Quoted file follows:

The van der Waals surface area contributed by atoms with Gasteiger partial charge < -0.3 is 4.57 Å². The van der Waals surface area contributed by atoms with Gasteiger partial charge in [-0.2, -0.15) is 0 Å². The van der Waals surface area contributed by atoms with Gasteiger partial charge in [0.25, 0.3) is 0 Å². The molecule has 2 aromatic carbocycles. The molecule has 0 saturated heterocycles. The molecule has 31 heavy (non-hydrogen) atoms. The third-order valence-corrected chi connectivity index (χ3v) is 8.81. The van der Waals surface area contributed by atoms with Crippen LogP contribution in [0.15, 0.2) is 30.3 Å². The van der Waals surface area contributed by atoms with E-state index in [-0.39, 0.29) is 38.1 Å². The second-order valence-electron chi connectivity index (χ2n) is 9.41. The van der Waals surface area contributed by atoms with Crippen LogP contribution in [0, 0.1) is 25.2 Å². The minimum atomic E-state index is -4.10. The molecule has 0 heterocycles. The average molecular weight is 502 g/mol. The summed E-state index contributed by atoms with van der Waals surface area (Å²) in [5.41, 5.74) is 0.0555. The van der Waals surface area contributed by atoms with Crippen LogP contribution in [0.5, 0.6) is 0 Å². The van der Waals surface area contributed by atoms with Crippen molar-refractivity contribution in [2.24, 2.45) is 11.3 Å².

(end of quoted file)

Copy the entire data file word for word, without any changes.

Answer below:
The van der Waals surface area contributed by atoms with Gasteiger partial charge < -0.3 is 4.57 Å². The van der Waals surface area contributed by atoms with Gasteiger partial charge in [-0.2, -0.15) is 0 Å². The van der Waals surface area contributed by atoms with Gasteiger partial charge in [0.25, 0.3) is 0 Å². The molecule has 2 aromatic carbocycles. The molecule has 0 saturated heterocycles. The molecule has 31 heavy (non-hydrogen) atoms. The third-order valence-corrected chi connectivity index (χ3v) is 8.81. The van der Waals surface area contributed by atoms with Crippen LogP contribution in [0.15, 0.2) is 30.3 Å². The van der Waals surface area contributed by atoms with E-state index in [-0.39, 0.29) is 38.1 Å². The second-order valence-electron chi connectivity index (χ2n) is 9.41. The van der Waals surface area contributed by atoms with Crippen LogP contribution in [0, 0.1) is 25.2 Å². The minimum atomic E-state index is -4.10. The molecule has 0 heterocycles. The average molecular weight is 502 g/mol. The summed E-state index contributed by atoms with van der Waals surface area (Å²) in [5.41, 5.74) is 0.0555. The van der Waals surface area contributed by atoms with Crippen LogP contribution in [0.5, 0.6) is 0 Å². The van der Waals surface area contributed by atoms with Crippen molar-refractivity contribution in [2.24, 2.45) is 11.3 Å².